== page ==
“There’s no such thing as perfect so just be real”
Last time on the blog, I admitted that things have changed in the way I didn’t anticipate. While this still isn’t a parenting blog, the topic has snuck its way into several posts throughout the past few months, because I write my best when it’s what I know.
Now that I’ve made it clear I can’t help but write about this new thing in my life called parenting, while remaining true to my love of writing about all-things wellness, I thought it would be the perfect opportunity to really combine the two.
Throughout the past ten-plus years of my wellness journey, I’ve learned a lot. Throughout the last five-plus months of my parenting journey, I’ve learned a…little bit.
Here are five things I’ve learned that are true to both wellness and new parenting.
Do What’s Best for You
The Keto diet. Meditation. Crossfit. There are a ton of wellness activities out there. At least one person swears by each one and raves that it’s the best or only solution. That’s simply untrue. What works for one person might not work for another – or, quite frankly, might not be of interest at all. You have to do what’s best for you; what makes you happiest and helps you achieve goals.
The same is true in parenting. Just because sleep training worked wonders for your friend and her baby doesn’t mean it’s the right strategy for you and yours. Someone might tell you to wait three hours in between feedings but, some days (or weeks), your baby might be hungry every hour. You have to do what’s best for you; what makes your baby happiest and thriving.
Trust Your Gut
There have been times I’ve wanted to skip a workout, not due to laziness or lack of interest, but because something just didn’t feel right. I’ve learned that it’s best to trust this feeling – forgo the workout and move on to the next day.
The same is true in parenting. Every child is different and none come with an instruction manual. While there’s no shortage of articles out there on every parenting question imaginable, sometimes you simply have to trust your gut. As a first-time parent, I didn’t do this nearly enough in the earlier weeks of my son’s life and, looking back, I should have. I may not know what I’m doing but I know him. Now, I trust my gut on most things.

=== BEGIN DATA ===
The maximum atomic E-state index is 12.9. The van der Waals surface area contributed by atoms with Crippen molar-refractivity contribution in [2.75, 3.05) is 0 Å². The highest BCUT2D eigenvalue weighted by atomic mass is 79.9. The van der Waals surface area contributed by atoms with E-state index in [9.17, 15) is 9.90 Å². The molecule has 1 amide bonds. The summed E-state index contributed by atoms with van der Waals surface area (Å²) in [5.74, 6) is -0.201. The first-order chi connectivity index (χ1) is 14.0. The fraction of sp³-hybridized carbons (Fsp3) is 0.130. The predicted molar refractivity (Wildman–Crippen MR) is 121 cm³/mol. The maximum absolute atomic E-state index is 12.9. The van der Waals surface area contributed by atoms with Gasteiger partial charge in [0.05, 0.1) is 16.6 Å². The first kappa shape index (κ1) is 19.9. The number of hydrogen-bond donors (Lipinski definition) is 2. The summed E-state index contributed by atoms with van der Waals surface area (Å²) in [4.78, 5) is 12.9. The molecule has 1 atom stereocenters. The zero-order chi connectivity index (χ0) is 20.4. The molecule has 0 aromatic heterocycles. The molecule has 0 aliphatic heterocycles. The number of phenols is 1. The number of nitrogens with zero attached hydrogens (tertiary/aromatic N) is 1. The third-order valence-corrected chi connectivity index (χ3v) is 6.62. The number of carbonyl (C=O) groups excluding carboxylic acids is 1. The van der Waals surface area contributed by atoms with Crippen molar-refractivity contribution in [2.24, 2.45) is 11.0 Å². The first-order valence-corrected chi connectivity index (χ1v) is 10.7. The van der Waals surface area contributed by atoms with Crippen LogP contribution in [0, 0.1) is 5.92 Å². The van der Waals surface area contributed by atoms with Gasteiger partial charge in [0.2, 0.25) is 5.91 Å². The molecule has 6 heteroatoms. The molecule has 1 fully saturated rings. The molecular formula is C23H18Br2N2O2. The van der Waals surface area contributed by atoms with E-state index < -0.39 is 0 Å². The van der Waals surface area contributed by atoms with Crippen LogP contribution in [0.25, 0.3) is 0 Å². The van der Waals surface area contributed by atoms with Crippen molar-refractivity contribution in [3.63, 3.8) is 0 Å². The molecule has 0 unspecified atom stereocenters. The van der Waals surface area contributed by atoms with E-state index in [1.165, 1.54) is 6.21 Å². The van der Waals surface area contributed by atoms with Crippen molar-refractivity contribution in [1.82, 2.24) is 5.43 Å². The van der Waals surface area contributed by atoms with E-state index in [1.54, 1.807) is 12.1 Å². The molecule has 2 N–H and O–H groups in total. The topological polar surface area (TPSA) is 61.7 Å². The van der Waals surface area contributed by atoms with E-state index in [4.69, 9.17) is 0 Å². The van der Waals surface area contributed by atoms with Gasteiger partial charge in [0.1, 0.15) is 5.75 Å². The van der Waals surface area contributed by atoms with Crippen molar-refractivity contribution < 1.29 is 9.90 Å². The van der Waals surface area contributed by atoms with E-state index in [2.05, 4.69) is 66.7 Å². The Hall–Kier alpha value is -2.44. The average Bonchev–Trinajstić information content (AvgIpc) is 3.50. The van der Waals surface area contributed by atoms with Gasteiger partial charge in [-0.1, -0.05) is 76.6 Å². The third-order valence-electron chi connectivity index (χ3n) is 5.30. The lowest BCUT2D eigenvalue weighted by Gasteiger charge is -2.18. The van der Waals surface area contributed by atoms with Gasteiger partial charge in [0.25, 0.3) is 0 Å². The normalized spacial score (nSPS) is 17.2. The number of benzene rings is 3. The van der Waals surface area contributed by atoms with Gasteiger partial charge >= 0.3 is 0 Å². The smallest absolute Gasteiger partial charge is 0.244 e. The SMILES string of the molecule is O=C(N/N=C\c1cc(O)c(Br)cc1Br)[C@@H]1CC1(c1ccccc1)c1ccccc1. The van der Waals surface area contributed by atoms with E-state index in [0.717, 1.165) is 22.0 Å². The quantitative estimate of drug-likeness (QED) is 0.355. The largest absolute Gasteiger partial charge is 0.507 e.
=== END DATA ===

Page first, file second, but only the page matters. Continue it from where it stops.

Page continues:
Embrace the Suck
Some days, trying to eat your best just sucks and, worse, indulging and having a day that makes you feel badly about yourself can suck just as bad. But neither one is the worst because tomorrow’s a new day to get back at it. Some days, a workout is going to suck (um, hello long training run that is so awful it makes me cry), or even just one part of a workout (yep, I’m looking at you, lunges). But they’re worth powering through because they teach us something and make us stronger. Embrace that suck!
The same is true in parenting. I think most parents would agree, as wonderful as it is having a child, there are some moments that honestly suck. As badly as I wanted my son and grateful I am for him, there were moments I thought he was broken, or he effing peed all over both of us again, or I was just too exhausted to properly function through any of it. Looking back on it, I learned from every one of the low moments, the things that just sucked. And I think the experiences make me a better mother. Embrace that suck – because, at their simplest, getting peed on is actually kind of funny. Parents of boys, you feel me.
Celebrate the Good
Maybe you didn’t PR at your last race but you just made it through 20 minutes on the Stairmaster (or whatever cardio you loathe most).
Maybe you didn’t meal prep for the whole week but you hardboiled eggs and cut up veggies for easy snacking.
It’s easy to forget these small things really matter. It’s easy to brush them aside, only concentrating on where you fell short. Acknowledge and applaud yourself for those small victories because the small things really matter.
The same is true in parenting. My son wasn’t sleeping through the night at seven weeks like some babies but I remember a day it took less than 10 minutes to get him down for a nap. I gave myself a mental high-five and it encouraged me to keep working on his sleep. Celebrate those little golden moments.
The Power of Sleep
Gwen Jorgensen, the Olympic gold medalist, newly-turned marathoner, and mom of one-year-old Stanley, is one of my idols. In addition to sharing life as a working mom and mother runner, she often shares one of the biggest parts of her training: sleep. Whether it’s a long afternoon nap after a tough workout or getting enough zzzs at night, sleep is an important part of wellness, both mentally and physically.
The same is true in parenting – though, I know how ironic I’m being, as sleep is basically nonexistent the first few weeks, even months of parenting (and likely, years). What I’m talking about is the importance of sleep for babies. My son was not a good sleeper in his early weeks. He was often cranky and overtired because he wasn’t one of those babies who would just sleep when he needed to, I had to work really hard to teach him to fall asleep and get a schedule established so he would learn when it was time to sleep. While he sleeps like a champ at night now, getting him there, and naptime in general, is often still a struggle for us. But I know how important it is so it’s worth it. And good sleep for him means good sleep for us parents!
In what areas of your life does wellness seem to coincide? Comment below or tweet me @LindsayIRL.